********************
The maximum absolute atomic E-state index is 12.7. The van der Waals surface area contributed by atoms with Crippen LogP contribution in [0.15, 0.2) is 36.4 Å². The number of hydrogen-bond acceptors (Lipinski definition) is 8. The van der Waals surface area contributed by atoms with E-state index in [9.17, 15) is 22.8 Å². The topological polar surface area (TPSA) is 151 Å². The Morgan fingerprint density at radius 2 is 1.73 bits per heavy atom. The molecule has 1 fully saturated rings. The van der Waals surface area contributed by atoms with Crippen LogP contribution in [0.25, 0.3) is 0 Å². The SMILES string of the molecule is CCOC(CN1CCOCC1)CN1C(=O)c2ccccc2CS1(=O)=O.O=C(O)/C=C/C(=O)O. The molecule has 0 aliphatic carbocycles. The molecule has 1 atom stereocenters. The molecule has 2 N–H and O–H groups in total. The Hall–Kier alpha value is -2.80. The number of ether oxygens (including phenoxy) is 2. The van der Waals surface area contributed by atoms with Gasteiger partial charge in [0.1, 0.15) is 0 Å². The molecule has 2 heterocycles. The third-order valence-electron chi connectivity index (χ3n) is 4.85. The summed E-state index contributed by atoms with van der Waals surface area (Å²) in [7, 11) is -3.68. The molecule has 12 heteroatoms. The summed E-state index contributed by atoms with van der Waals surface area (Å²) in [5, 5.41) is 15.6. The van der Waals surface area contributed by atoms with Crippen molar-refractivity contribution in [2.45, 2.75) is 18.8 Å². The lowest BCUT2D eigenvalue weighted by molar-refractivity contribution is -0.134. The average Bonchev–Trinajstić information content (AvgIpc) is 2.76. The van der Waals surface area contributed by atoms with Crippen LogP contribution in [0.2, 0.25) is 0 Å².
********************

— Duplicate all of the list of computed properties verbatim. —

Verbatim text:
The maximum absolute atomic E-state index is 12.7. The van der Waals surface area contributed by atoms with Crippen LogP contribution in [0.15, 0.2) is 36.4 Å². The number of hydrogen-bond acceptors (Lipinski definition) is 8. The van der Waals surface area contributed by atoms with E-state index in [9.17, 15) is 22.8 Å². The topological polar surface area (TPSA) is 151 Å². The Morgan fingerprint density at radius 2 is 1.73 bits per heavy atom. The molecule has 1 fully saturated rings. The van der Waals surface area contributed by atoms with Crippen LogP contribution in [0.25, 0.3) is 0 Å². The SMILES string of the molecule is CCOC(CN1CCOCC1)CN1C(=O)c2ccccc2CS1(=O)=O.O=C(O)/C=C/C(=O)O. The molecule has 0 aliphatic carbocycles. The molecule has 1 atom stereocenters. The molecule has 2 N–H and O–H groups in total. The Hall–Kier alpha value is -2.80. The number of ether oxygens (including phenoxy) is 2. The van der Waals surface area contributed by atoms with Gasteiger partial charge in [0.1, 0.15) is 0 Å². The molecule has 2 heterocycles. The third-order valence-electron chi connectivity index (χ3n) is 4.85. The summed E-state index contributed by atoms with van der Waals surface area (Å²) in [7, 11) is -3.68. The molecule has 12 heteroatoms. The summed E-state index contributed by atoms with van der Waals surface area (Å²) in [5, 5.41) is 15.6. The van der Waals surface area contributed by atoms with Crippen molar-refractivity contribution in [2.45, 2.75) is 18.8 Å². The lowest BCUT2D eigenvalue weighted by molar-refractivity contribution is -0.134. The average Bonchev–Trinajstić information content (AvgIpc) is 2.76. The van der Waals surface area contributed by atoms with Crippen LogP contribution in [0.2, 0.25) is 0 Å².